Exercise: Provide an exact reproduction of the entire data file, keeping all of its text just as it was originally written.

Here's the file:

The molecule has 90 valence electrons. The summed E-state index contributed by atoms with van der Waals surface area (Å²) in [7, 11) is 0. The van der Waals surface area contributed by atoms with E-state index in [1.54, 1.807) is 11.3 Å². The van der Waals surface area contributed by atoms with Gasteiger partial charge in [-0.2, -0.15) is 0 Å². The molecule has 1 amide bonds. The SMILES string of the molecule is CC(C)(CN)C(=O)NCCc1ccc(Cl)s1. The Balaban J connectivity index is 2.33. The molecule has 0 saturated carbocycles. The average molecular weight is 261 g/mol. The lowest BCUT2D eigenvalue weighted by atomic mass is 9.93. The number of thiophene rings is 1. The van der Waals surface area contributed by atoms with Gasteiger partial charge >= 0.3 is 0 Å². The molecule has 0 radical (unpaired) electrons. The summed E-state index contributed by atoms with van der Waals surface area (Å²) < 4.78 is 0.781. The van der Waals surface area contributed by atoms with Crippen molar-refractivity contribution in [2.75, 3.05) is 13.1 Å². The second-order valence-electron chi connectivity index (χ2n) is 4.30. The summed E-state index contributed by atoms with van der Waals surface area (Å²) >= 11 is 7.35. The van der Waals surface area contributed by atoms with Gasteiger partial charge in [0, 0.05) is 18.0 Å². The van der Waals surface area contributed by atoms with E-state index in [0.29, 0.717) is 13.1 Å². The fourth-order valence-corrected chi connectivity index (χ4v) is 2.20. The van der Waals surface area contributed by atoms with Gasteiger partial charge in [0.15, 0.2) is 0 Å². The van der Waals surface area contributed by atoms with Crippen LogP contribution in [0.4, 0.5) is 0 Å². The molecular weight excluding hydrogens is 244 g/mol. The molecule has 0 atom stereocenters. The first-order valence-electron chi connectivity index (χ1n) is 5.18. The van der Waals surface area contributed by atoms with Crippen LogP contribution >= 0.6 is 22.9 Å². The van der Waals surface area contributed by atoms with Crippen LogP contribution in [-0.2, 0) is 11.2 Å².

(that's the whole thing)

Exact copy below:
The molecule has 90 valence electrons. The summed E-state index contributed by atoms with van der Waals surface area (Å²) in [7, 11) is 0. The van der Waals surface area contributed by atoms with E-state index in [1.54, 1.807) is 11.3 Å². The van der Waals surface area contributed by atoms with Gasteiger partial charge in [-0.2, -0.15) is 0 Å². The molecule has 1 amide bonds. The SMILES string of the molecule is CC(C)(CN)C(=O)NCCc1ccc(Cl)s1. The Balaban J connectivity index is 2.33. The molecule has 0 saturated carbocycles. The average molecular weight is 261 g/mol. The lowest BCUT2D eigenvalue weighted by atomic mass is 9.93. The number of thiophene rings is 1. The van der Waals surface area contributed by atoms with Gasteiger partial charge >= 0.3 is 0 Å². The molecule has 0 radical (unpaired) electrons. The summed E-state index contributed by atoms with van der Waals surface area (Å²) < 4.78 is 0.781. The van der Waals surface area contributed by atoms with Crippen molar-refractivity contribution in [2.75, 3.05) is 13.1 Å². The second-order valence-electron chi connectivity index (χ2n) is 4.30. The summed E-state index contributed by atoms with van der Waals surface area (Å²) >= 11 is 7.35. The van der Waals surface area contributed by atoms with Gasteiger partial charge in [0, 0.05) is 18.0 Å². The van der Waals surface area contributed by atoms with E-state index in [0.29, 0.717) is 13.1 Å². The fourth-order valence-corrected chi connectivity index (χ4v) is 2.20. The van der Waals surface area contributed by atoms with Gasteiger partial charge in [0.15, 0.2) is 0 Å². The van der Waals surface area contributed by atoms with Crippen LogP contribution in [0.4, 0.5) is 0 Å². The molecular weight excluding hydrogens is 244 g/mol. The molecule has 0 atom stereocenters. The first-order valence-electron chi connectivity index (χ1n) is 5.18. The van der Waals surface area contributed by atoms with Crippen LogP contribution >= 0.6 is 22.9 Å². The van der Waals surface area contributed by atoms with Crippen LogP contribution in [-0.2, 0) is 11.2 Å².